Withlacoochee River Electric customers in Pasco, Hernando could see higher bills under proposed emissions standards

Published Sept. 11, 2014

DADE CITY — Withlacoochee River Electric Cooperative members could see higher energy bills under proposed emissions standards aimed at reducing carbon levels at coal-fired power plants.

The cooperative has already invested millions of dollars to lower carbon levels at a coal plant in Palatka that produces most of its electricity, but the stricter federal standards likely will force it to spend even more and pass those costs on to its 220,000 members, co-op officials say.

Unlike investor-owned utilities, Withlacoochee Electric is owned solely by its ratepayers, or members, as they're known. Many live in rural areas and earn below-average incomes, the utility says. About 80 percent of its members live in Pasco and Hernando counties, with the rest in Citrus, Polk and Sumter counties.

"This will hurt our members. We have a lot of seniors on fixed incomes," Withlacoochee manager of member relations David Lambert said.

It's too early to tell exactly how much more Withlacoochee members will pay for electricity. The proposed U.S. Environmental Protection Agency standards could change before they're adopted in 2016.

Even so, Withlacoochee could be forced to invest in a new natural-gas-powered plant to adjust to the standards. By one estimate, customer bills could climb by as much as $15 to $20 a month. The average monthly bill for a Withlacoochee customer is $148.

Withlacoochee isn't the only Tampa Bay utility grappling with potentially higher bills. Duke Energy, with 142,000 Pasco and Hernando customers, says it might be looking at higher costs because of the rule change, as well. And Tampa Electric says its 700,000 customers, including 20,000 in Pasco, will likely pay more.

While too early to say how much more, "it's reasonable to assume the new regulations will increase the cost of electricity for our customers," Tampa Electric spokesperson Cherie Jacobs said. The utility does not serve Hernando.

The EPA rolled out the emissions proposal in June to help curb pollutants blamed for climate change. The rules, outlined in a 645-page document, are currently under review. The proposal's overall aim is to cut power plants' carbon emissions by 30 percent by 2030 from 2005 levels.

States have flexibility in reaching that target and some may enact smaller cuts than others. Florida would be expected to cut emissions by 38 percent.

A study by the Georgetown Climate Center at the Georgetown University Law School in Washington, D.C., shows the Sunshine State has already lowered emissions as large investor-owned utilities shifted to natural gas.

Carbon emissions were down 15 percent between 2005 and 2012, and currently about 60 percent of Florida's electricity is produced from natural gas, which still emits carbon, but at lower levels than coal plants.

Withlacoochee, however, has been slow to convert from coal. Thirty-five percent of the utility's electricity came from natural gas last year, up from 21 percent in 2005, but its dependence on coal remained at roughly the same level during that time frame, close to 57 percent.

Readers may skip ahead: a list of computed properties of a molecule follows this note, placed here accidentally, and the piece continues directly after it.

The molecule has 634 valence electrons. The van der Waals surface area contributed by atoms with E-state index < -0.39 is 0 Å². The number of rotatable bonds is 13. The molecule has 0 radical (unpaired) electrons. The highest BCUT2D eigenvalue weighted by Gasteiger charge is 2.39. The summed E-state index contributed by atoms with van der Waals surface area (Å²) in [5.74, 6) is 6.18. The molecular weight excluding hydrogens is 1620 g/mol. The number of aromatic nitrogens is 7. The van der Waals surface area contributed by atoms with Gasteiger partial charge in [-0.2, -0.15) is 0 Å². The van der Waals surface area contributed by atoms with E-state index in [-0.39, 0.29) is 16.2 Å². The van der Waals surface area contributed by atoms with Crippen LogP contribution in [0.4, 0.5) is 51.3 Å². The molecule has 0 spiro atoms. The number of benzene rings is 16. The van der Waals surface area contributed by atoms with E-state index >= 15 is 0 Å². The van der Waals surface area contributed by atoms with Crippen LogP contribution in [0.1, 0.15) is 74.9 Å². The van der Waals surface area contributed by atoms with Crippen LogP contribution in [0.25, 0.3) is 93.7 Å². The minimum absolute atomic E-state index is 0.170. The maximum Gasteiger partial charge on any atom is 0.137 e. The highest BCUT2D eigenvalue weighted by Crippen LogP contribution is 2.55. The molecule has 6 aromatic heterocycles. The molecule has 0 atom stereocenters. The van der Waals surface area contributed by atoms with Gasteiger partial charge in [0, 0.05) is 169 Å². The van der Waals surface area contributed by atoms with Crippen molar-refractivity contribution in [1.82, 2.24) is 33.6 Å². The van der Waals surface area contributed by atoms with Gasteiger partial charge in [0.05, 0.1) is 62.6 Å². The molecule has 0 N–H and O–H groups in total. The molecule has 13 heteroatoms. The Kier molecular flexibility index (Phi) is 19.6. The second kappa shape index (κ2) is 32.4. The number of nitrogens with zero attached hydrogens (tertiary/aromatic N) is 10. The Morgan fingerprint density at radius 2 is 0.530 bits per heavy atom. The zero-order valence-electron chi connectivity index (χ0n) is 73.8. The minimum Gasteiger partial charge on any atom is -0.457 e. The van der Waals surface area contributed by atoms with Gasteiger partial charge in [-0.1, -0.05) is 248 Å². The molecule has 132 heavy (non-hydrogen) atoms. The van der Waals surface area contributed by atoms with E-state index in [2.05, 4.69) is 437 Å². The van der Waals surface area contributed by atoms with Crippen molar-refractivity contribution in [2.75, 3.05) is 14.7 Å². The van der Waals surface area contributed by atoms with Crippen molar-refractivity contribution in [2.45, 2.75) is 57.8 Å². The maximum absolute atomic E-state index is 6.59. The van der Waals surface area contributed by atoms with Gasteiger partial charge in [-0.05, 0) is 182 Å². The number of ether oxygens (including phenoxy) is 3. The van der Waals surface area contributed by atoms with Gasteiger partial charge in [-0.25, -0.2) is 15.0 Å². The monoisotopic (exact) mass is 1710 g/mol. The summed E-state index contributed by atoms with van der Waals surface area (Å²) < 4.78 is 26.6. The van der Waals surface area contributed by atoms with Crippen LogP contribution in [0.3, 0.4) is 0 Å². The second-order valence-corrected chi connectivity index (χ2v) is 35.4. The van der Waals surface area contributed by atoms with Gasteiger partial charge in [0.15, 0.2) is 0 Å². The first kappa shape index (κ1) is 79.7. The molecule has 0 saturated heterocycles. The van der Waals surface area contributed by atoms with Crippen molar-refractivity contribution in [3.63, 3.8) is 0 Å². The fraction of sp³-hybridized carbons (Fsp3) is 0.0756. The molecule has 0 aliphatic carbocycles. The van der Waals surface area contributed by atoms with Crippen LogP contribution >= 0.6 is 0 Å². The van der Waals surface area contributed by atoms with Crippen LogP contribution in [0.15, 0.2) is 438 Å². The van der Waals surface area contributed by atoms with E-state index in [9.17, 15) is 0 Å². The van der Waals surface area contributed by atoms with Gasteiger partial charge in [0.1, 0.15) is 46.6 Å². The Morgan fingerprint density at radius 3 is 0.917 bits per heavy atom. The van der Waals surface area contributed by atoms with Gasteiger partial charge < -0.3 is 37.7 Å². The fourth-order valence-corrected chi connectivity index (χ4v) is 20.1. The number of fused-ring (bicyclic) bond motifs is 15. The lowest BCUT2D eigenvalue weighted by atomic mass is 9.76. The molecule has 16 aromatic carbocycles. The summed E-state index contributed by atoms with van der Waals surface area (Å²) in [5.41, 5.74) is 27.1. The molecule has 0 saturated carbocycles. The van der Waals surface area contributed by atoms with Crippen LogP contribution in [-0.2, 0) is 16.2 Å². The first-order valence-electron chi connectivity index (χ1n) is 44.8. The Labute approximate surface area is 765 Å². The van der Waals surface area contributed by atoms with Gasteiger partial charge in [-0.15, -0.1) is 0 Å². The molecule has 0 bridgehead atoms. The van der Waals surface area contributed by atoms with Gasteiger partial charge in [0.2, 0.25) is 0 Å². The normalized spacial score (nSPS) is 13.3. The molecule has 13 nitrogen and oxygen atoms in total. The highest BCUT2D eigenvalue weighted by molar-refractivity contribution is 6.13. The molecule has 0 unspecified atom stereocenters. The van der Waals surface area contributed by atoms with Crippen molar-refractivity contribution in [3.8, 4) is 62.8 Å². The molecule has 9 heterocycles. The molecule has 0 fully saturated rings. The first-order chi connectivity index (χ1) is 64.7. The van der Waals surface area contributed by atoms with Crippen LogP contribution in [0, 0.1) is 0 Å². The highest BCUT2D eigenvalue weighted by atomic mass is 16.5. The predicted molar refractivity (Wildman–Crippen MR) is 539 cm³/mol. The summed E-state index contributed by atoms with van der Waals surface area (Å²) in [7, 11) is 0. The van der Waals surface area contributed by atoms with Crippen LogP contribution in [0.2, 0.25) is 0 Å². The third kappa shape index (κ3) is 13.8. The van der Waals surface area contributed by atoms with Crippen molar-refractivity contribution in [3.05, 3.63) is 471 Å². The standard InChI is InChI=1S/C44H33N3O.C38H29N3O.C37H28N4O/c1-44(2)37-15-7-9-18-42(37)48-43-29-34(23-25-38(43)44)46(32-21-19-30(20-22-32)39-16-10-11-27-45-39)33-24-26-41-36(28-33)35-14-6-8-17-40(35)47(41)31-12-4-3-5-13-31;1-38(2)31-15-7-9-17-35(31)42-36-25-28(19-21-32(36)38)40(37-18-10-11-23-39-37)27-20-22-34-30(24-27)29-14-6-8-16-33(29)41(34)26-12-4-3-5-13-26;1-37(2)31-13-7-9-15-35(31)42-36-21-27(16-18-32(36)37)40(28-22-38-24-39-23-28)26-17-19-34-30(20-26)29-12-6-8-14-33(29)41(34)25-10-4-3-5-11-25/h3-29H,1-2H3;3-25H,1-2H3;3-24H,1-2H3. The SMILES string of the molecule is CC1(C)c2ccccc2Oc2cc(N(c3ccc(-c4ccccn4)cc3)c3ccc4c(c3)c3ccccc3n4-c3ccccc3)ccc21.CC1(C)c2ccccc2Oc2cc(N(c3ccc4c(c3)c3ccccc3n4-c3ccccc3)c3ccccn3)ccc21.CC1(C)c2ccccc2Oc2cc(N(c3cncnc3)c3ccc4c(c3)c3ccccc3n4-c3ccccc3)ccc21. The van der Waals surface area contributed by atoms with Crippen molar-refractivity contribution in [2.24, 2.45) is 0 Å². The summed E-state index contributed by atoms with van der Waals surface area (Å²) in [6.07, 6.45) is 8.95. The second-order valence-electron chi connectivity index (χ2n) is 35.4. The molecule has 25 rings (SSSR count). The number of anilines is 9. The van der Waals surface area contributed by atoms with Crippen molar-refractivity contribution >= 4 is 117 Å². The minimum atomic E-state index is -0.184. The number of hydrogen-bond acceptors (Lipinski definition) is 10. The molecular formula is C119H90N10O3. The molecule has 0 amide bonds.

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The company and eight other cooperatives nonetheless made significant investments to cut emissions, banding together in 2006 to fund a $230 million upgrade at two coal-fired generators at the Seminole Electric Cooperative in Palatka.

Lambert said the EPA's proposed emissions standards amount to an abandoning of coal in favor of natural gas, which could prove devastating during hurricanes. He warned that with so much invested in natural gas, Florida could see severe energy shortages if a hurricane ever knocked out its Louisiana-based suppliers. Even during fair weather, ratepayers would be tied to whims of the natural gas market.

"If we rely only on one fuel source, then we're stuck with any increase in those prices," Lambert said. "This is a really big deal for us. We serve a lot of rural areas, and in rural areas the earning capacity is about 15 percent less than in other areas."

Some environmental groups, meanwhile, are cheering the new rule as one way to help tackle greenhouse gases.

"The program being proposed now is something the Sierra Club supports across the nation," said Tom Larson, a member of the environmental group's executive committee in Florida. "We need to change our practices. We need to embrace energy efficiency. We need to invest in renewable energy."

Ted Kury, director of energy studies at the University of Florida's Public Utility Research Center, who has reviewed the proposed rule, said challenges from utilities and some states are likely to emerge in coming months and, in the end, the emissions rules could appear vastly different from those proposed now.

"This is a proposed rule from the EPA. It is not in any way, shape or form the final rule," he said.

The EPA is seeking public comment until Oct. 16. Kury recommended citizens visit the EPA website to learn more and to comment on the proposed rule.

"All interested parties should take advantage of this to have their concerns heard," he said.

Contact Rich Shopes at or (727) 869-6236. Follow @richshopes.